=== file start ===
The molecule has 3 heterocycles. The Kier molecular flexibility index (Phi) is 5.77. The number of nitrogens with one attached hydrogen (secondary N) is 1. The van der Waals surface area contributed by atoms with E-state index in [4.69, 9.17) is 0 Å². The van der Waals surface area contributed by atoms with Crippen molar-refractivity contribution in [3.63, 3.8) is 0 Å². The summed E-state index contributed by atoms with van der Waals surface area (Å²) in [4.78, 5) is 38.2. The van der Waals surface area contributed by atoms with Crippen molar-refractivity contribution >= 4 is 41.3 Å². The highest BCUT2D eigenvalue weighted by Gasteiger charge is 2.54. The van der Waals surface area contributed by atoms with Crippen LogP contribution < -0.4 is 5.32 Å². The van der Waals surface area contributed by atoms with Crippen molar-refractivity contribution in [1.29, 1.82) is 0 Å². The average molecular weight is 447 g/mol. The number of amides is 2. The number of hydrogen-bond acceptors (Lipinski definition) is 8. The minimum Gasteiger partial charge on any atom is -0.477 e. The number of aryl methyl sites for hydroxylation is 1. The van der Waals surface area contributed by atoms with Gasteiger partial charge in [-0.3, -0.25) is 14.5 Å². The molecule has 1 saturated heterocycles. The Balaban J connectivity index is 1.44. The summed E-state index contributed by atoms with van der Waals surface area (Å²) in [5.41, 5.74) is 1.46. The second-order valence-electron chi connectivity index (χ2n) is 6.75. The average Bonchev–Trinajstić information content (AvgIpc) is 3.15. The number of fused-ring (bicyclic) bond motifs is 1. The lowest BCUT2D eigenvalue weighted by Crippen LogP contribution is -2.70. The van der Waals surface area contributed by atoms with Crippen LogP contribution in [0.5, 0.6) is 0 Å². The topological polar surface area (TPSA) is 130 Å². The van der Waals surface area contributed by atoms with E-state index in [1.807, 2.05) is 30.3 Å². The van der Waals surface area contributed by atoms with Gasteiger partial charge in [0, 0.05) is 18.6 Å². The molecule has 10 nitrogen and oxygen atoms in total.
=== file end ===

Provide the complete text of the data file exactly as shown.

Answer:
The molecule has 3 heterocycles. The Kier molecular flexibility index (Phi) is 5.77. The number of nitrogens with one attached hydrogen (secondary N) is 1. The van der Waals surface area contributed by atoms with E-state index in [4.69, 9.17) is 0 Å². The van der Waals surface area contributed by atoms with Crippen molar-refractivity contribution in [3.63, 3.8) is 0 Å². The summed E-state index contributed by atoms with van der Waals surface area (Å²) in [4.78, 5) is 38.2. The van der Waals surface area contributed by atoms with Crippen molar-refractivity contribution >= 4 is 41.3 Å². The highest BCUT2D eigenvalue weighted by Gasteiger charge is 2.54. The van der Waals surface area contributed by atoms with Crippen LogP contribution < -0.4 is 5.32 Å². The van der Waals surface area contributed by atoms with Crippen molar-refractivity contribution in [1.29, 1.82) is 0 Å². The average molecular weight is 447 g/mol. The number of amides is 2. The number of hydrogen-bond acceptors (Lipinski definition) is 8. The minimum Gasteiger partial charge on any atom is -0.477 e. The number of aryl methyl sites for hydroxylation is 1. The van der Waals surface area contributed by atoms with Gasteiger partial charge in [-0.3, -0.25) is 14.5 Å². The molecule has 1 saturated heterocycles. The Balaban J connectivity index is 1.44. The summed E-state index contributed by atoms with van der Waals surface area (Å²) in [5.41, 5.74) is 1.46. The second-order valence-electron chi connectivity index (χ2n) is 6.75. The average Bonchev–Trinajstić information content (AvgIpc) is 3.15. The number of fused-ring (bicyclic) bond motifs is 1. The lowest BCUT2D eigenvalue weighted by Crippen LogP contribution is -2.70. The van der Waals surface area contributed by atoms with Crippen LogP contribution in [0.5, 0.6) is 0 Å². The topological polar surface area (TPSA) is 130 Å². The van der Waals surface area contributed by atoms with E-state index in [1.807, 2.05) is 30.3 Å². The van der Waals surface area contributed by atoms with Gasteiger partial charge in [0, 0.05) is 18.6 Å². The molecule has 10 nitrogen and oxygen atoms in total.